Clarke Quay branch of Chinese hotpot chain Haidilao suspended for unsanitary food handling

Haidilao in Clarke Quay has been closed since Sunday (Feb 10). A company representative told The Straits Times it was "under renovation". PHOTO: GOOGLE MAPS

SINGAPORE - A Chinese restaurant in Clarke Quay has had operations suspended for two weeks over unsanitary food handling practices.

The branch for hotpot chain Haidilao has been closed since Sunday (Feb 10). When first queried, a company representative told The Straits Times it was "under renovation". But in a statement on Tuesday, Mr Wang Jinping, general manager of Haidilao Singapore, disclosed that the suspension of the Clarke Quay branch followed two inspections by NEA in August and September last year.

The restaurant is directly managed by Sichuan Haidilao Catering Co. The group has six other branches in Singapore - at Novena Royal Square, 313@Somerset, IMM Building, VivoCity, Bedok Mall and Plaza Singapura. All these branches remain open.

The chain has more than 200 outlets in 60 Chinese cities, as well as outlets in Los Angeles, Tokyo, and Seoul.

The restaurant's Clarke Quay branch in River Valley Road was also fined $800 by the National Environment Agency (NEA) for accumulating 12 demerit points over the past 12 months over the handling of food with bare hands and the selling of unclean food.

Licensees who accumulate 12 or more demerit points during a 12-month period may have their licences suspended for either two or four weeks, or cancelled, depending on their past record, said the NEA.

It added that all food handlers working in suspended premises must attend and pass the Basic Food Hygiene Course again before being allowed to resume work.

On Aug 8 last year, an NEA inspector saw a worker at the Haidilao branch slicing watermelon without gloves on. The worker was fined $300 and the outlet was slapped with six demerit points. The store manager quit in December.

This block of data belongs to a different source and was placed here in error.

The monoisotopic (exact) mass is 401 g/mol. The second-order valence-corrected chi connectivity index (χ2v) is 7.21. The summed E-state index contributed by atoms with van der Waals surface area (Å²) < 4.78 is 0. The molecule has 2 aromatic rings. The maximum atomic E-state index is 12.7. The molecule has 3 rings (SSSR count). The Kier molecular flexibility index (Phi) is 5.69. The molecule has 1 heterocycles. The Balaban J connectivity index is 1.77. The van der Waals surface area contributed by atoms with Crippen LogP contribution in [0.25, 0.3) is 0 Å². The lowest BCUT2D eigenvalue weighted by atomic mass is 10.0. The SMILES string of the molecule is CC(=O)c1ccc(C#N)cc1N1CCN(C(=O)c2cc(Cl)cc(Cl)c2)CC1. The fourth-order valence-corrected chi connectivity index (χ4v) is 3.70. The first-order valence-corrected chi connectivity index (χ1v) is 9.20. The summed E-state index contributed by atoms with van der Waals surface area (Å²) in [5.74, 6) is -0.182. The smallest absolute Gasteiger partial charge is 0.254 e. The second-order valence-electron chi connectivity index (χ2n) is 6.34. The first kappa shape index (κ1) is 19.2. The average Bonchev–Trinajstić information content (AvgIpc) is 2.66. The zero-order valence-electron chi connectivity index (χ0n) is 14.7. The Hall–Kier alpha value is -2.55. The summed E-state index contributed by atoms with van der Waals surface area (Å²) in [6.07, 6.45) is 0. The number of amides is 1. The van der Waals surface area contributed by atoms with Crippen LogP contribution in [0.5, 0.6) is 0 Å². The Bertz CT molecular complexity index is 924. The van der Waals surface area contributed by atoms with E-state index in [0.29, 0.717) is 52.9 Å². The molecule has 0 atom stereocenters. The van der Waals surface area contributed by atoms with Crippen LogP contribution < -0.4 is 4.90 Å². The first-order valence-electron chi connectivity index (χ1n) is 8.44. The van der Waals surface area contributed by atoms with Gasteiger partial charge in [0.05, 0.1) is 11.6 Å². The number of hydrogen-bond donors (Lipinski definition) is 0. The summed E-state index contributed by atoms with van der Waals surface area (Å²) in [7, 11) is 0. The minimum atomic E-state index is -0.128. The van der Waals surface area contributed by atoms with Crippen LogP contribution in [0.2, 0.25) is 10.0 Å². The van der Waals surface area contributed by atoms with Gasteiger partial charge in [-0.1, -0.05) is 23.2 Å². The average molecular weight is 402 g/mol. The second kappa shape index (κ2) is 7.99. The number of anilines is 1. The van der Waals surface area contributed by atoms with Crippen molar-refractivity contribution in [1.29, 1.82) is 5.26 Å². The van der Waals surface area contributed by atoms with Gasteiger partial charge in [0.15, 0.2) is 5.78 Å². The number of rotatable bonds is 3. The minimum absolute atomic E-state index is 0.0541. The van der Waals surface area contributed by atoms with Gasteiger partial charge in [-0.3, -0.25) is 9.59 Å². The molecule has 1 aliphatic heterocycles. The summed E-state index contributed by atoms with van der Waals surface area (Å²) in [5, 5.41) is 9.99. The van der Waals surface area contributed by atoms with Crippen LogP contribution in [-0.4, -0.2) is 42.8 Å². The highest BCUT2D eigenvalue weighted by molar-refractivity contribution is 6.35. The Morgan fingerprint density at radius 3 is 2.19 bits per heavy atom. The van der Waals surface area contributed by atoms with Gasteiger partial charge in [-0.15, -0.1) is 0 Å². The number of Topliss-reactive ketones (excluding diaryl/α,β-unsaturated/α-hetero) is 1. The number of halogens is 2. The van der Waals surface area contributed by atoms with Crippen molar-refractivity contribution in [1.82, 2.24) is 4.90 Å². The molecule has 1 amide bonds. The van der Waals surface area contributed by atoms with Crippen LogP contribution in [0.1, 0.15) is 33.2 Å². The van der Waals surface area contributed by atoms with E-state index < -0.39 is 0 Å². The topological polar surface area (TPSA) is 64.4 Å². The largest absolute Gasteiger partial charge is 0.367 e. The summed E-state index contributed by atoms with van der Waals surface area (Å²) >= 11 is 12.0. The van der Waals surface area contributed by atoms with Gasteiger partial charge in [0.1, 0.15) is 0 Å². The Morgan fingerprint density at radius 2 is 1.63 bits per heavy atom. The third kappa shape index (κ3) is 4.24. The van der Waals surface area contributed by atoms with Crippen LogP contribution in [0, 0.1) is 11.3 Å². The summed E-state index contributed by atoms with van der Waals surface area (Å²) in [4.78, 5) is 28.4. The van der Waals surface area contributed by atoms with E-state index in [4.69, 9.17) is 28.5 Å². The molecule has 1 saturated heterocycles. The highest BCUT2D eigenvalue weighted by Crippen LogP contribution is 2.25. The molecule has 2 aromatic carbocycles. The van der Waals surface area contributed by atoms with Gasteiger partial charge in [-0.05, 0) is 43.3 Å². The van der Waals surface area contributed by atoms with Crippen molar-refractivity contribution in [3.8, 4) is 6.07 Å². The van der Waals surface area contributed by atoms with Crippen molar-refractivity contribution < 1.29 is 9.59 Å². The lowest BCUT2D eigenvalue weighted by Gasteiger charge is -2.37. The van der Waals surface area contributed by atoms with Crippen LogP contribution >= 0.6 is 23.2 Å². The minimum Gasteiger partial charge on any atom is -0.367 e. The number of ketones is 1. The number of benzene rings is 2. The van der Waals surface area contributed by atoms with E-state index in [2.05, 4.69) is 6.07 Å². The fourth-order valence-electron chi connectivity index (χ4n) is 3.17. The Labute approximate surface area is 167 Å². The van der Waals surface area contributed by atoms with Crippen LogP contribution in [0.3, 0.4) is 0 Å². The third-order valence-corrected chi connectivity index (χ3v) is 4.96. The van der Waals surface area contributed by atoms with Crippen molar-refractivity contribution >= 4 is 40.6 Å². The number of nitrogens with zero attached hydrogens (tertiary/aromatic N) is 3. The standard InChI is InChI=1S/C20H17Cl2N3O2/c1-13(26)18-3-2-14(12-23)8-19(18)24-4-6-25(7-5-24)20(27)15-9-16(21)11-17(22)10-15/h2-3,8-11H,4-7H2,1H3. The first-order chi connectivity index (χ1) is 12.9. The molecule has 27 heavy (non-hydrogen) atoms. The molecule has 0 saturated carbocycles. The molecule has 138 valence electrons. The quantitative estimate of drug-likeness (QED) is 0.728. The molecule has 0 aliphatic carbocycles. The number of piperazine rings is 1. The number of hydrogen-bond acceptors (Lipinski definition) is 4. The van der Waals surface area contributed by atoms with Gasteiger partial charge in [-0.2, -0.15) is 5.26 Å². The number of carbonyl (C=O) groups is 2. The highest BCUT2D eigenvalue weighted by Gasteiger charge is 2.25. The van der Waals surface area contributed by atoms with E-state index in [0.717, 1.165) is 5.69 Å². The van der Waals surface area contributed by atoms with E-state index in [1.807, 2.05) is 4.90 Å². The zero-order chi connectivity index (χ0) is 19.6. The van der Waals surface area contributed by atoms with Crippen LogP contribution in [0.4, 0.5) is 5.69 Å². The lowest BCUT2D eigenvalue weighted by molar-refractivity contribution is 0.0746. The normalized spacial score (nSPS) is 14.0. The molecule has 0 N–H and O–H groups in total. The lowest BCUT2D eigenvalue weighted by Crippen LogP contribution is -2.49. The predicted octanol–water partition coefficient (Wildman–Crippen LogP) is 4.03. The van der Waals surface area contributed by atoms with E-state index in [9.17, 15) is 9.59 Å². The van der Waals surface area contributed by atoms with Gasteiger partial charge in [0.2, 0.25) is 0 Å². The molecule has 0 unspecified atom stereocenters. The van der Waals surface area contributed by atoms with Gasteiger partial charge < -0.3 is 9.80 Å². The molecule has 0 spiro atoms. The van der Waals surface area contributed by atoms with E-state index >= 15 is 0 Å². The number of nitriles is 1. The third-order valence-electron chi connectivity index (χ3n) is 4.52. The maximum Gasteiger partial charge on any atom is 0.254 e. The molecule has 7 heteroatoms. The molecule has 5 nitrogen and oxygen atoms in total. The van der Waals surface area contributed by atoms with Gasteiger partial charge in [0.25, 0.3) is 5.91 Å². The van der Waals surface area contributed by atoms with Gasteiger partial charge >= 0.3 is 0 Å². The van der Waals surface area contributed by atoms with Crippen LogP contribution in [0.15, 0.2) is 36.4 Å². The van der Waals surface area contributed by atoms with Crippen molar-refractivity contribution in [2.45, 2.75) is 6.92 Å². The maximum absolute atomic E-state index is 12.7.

On Sept 20, NEA found that a serving of beancurd did not pass its hygiene tests, and the outlet had another six demerit points.

Mr Wang said Haidilao took the incidents seriously and stepped up its checks at its Clarke Quay outlet. At the same time, it advised all the managers of its outlets to uphold the stipulated standards.

After the August incident, Haidilao took several measures to improve the situation. These included appointing two food safety organisations to independently inspect the food hygiene standards of all its outlets and conduct impromptu checks. The company has also stepped up the training of its food handlers under NEA's guidelines.

Its Clarke Quay outlet stopped operating on Feb 10 and will be suspended for two weeks.

It will be taking this time to renovate the five-year-old outlet, as well as to enhance its facilities and improve its service standards.

The outlet will reopen in April, Mr Wang said.

"Haidilao promises to put food hygiene and food safety first in all its outlets across the globe... and provide better service to all its customers," he added.

NEA said it takes a serious view of these offences and would like to remind food operators to observe good food and personal hygiene practices at all times, and to engage only registered food handlers.

The agency reiterated that it would not hesitate to take firm action against anyone found to be in violation of the Environmental Public Health Act. It advised members of the public to call 1800-225-5632 with details of such violations.

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